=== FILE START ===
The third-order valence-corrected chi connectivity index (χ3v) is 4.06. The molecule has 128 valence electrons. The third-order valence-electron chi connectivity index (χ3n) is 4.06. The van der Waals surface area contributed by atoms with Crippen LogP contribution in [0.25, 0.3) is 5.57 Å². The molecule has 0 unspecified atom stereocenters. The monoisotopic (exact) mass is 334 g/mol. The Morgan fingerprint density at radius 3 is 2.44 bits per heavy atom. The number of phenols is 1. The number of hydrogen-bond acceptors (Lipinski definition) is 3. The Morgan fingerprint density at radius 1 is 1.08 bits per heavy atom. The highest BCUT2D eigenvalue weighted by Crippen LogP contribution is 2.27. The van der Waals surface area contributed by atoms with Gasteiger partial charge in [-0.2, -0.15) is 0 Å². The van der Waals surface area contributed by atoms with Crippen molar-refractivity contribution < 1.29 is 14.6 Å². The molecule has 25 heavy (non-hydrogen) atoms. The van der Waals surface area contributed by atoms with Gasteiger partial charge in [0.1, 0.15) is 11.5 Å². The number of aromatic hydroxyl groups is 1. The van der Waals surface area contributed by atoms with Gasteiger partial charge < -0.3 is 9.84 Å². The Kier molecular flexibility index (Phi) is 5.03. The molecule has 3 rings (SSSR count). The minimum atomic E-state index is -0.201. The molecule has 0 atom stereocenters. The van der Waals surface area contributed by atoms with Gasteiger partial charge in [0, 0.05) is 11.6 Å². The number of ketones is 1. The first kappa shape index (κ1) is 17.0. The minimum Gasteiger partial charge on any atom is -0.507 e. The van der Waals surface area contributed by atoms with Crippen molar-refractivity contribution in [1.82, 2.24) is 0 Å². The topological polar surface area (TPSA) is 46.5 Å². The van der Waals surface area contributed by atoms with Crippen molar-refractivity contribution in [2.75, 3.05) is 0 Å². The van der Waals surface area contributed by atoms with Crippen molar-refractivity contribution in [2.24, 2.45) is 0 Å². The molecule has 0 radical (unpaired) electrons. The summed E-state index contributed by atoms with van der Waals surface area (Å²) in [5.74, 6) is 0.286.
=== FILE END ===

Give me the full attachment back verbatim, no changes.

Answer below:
The third-order valence-corrected chi connectivity index (χ3v) is 4.06. The molecule has 128 valence electrons. The third-order valence-electron chi connectivity index (χ3n) is 4.06. The van der Waals surface area contributed by atoms with Crippen LogP contribution in [0.25, 0.3) is 5.57 Å². The molecule has 0 unspecified atom stereocenters. The monoisotopic (exact) mass is 334 g/mol. The Morgan fingerprint density at radius 3 is 2.44 bits per heavy atom. The number of phenols is 1. The number of hydrogen-bond acceptors (Lipinski definition) is 3. The Morgan fingerprint density at radius 1 is 1.08 bits per heavy atom. The highest BCUT2D eigenvalue weighted by Crippen LogP contribution is 2.27. The van der Waals surface area contributed by atoms with Gasteiger partial charge in [-0.2, -0.15) is 0 Å². The van der Waals surface area contributed by atoms with Crippen molar-refractivity contribution < 1.29 is 14.6 Å². The molecule has 25 heavy (non-hydrogen) atoms. The van der Waals surface area contributed by atoms with Gasteiger partial charge in [0.1, 0.15) is 11.5 Å². The number of aromatic hydroxyl groups is 1. The van der Waals surface area contributed by atoms with Gasteiger partial charge < -0.3 is 9.84 Å². The Kier molecular flexibility index (Phi) is 5.03. The molecule has 3 rings (SSSR count). The minimum atomic E-state index is -0.201. The molecule has 0 atom stereocenters. The van der Waals surface area contributed by atoms with Gasteiger partial charge in [0, 0.05) is 11.6 Å². The number of ketones is 1. The first kappa shape index (κ1) is 17.0. The minimum Gasteiger partial charge on any atom is -0.507 e. The van der Waals surface area contributed by atoms with Crippen molar-refractivity contribution in [1.82, 2.24) is 0 Å². The topological polar surface area (TPSA) is 46.5 Å². The van der Waals surface area contributed by atoms with Crippen molar-refractivity contribution in [2.75, 3.05) is 0 Å². The van der Waals surface area contributed by atoms with Crippen molar-refractivity contribution in [2.24, 2.45) is 0 Å². The molecule has 0 radical (unpaired) electrons. The summed E-state index contributed by atoms with van der Waals surface area (Å²) in [5.74, 6) is 0.286.